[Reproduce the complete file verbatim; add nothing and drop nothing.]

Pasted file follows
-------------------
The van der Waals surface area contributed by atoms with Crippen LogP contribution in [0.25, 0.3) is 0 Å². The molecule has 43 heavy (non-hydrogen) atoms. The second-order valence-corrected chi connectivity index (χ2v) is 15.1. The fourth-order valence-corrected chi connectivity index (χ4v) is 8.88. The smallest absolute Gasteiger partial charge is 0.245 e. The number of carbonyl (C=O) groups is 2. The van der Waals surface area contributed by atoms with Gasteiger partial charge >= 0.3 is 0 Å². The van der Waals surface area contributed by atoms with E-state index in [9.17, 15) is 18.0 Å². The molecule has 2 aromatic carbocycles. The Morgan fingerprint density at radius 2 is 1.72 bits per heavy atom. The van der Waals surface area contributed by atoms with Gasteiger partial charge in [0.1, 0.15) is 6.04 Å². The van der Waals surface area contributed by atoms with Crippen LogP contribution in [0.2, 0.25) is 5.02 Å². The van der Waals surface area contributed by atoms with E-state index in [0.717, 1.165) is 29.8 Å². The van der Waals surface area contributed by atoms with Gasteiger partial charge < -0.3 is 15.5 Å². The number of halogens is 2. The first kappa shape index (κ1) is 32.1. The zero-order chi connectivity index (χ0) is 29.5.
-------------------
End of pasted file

The van der Waals surface area contributed by atoms with Crippen LogP contribution in [0.25, 0.3) is 0 Å². The molecule has 43 heavy (non-hydrogen) atoms. The second-order valence-corrected chi connectivity index (χ2v) is 15.1. The fourth-order valence-corrected chi connectivity index (χ4v) is 8.88. The smallest absolute Gasteiger partial charge is 0.245 e. The number of carbonyl (C=O) groups is 2. The van der Waals surface area contributed by atoms with Gasteiger partial charge >= 0.3 is 0 Å². The van der Waals surface area contributed by atoms with E-state index in [9.17, 15) is 18.0 Å². The molecule has 2 aromatic carbocycles. The Morgan fingerprint density at radius 2 is 1.72 bits per heavy atom. The van der Waals surface area contributed by atoms with Gasteiger partial charge in [0.1, 0.15) is 6.04 Å². The van der Waals surface area contributed by atoms with Crippen LogP contribution in [0.2, 0.25) is 5.02 Å². The van der Waals surface area contributed by atoms with E-state index in [0.717, 1.165) is 29.8 Å². The van der Waals surface area contributed by atoms with Gasteiger partial charge < -0.3 is 15.5 Å². The number of halogens is 2. The first kappa shape index (κ1) is 32.1. The zero-order chi connectivity index (χ0) is 29.5.